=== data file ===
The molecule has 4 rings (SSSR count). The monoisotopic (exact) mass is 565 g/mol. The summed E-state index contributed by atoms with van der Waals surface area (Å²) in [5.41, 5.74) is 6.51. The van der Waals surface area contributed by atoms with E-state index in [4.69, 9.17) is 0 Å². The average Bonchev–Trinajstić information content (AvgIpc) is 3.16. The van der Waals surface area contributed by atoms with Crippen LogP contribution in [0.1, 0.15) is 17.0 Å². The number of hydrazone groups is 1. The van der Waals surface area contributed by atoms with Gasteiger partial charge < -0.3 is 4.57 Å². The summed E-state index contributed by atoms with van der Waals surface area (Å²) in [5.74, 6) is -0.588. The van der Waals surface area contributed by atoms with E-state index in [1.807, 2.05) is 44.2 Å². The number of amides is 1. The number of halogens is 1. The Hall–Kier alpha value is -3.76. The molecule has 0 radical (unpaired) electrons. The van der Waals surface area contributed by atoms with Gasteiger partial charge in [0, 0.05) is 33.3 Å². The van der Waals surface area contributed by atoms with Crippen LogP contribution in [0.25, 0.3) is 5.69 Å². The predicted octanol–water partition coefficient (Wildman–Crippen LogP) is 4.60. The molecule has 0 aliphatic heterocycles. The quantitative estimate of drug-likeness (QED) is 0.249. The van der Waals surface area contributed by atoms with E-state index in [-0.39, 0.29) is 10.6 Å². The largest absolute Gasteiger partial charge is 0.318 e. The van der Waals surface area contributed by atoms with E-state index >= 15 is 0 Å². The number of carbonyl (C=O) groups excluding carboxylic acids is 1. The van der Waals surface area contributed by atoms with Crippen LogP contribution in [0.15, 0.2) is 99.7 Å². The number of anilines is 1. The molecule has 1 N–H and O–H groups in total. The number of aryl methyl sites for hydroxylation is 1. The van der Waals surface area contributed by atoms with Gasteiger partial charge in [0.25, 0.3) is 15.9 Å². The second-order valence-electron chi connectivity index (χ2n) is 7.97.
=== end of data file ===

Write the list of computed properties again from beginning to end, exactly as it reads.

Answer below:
The molecule has 4 rings (SSSR count). The monoisotopic (exact) mass is 565 g/mol. The summed E-state index contributed by atoms with van der Waals surface area (Å²) in [5.41, 5.74) is 6.51. The van der Waals surface area contributed by atoms with E-state index in [4.69, 9.17) is 0 Å². The average Bonchev–Trinajstić information content (AvgIpc) is 3.16. The van der Waals surface area contributed by atoms with Crippen LogP contribution in [0.1, 0.15) is 17.0 Å². The number of hydrazone groups is 1. The van der Waals surface area contributed by atoms with Gasteiger partial charge < -0.3 is 4.57 Å². The summed E-state index contributed by atoms with van der Waals surface area (Å²) in [5.74, 6) is -0.588. The van der Waals surface area contributed by atoms with E-state index in [1.807, 2.05) is 44.2 Å². The number of amides is 1. The number of halogens is 1. The Hall–Kier alpha value is -3.76. The molecule has 0 radical (unpaired) electrons. The van der Waals surface area contributed by atoms with Gasteiger partial charge in [0, 0.05) is 33.3 Å². The van der Waals surface area contributed by atoms with Crippen LogP contribution in [0.25, 0.3) is 5.69 Å². The predicted octanol–water partition coefficient (Wildman–Crippen LogP) is 4.60. The molecule has 0 aliphatic heterocycles. The quantitative estimate of drug-likeness (QED) is 0.249. The van der Waals surface area contributed by atoms with E-state index in [-0.39, 0.29) is 10.6 Å². The largest absolute Gasteiger partial charge is 0.318 e. The van der Waals surface area contributed by atoms with E-state index >= 15 is 0 Å². The number of carbonyl (C=O) groups excluding carboxylic acids is 1. The van der Waals surface area contributed by atoms with Crippen LogP contribution in [0.15, 0.2) is 99.7 Å². The number of anilines is 1. The molecule has 1 N–H and O–H groups in total. The number of aryl methyl sites for hydroxylation is 1. The van der Waals surface area contributed by atoms with Gasteiger partial charge in [0.25, 0.3) is 15.9 Å². The second-order valence-electron chi connectivity index (χ2n) is 7.97.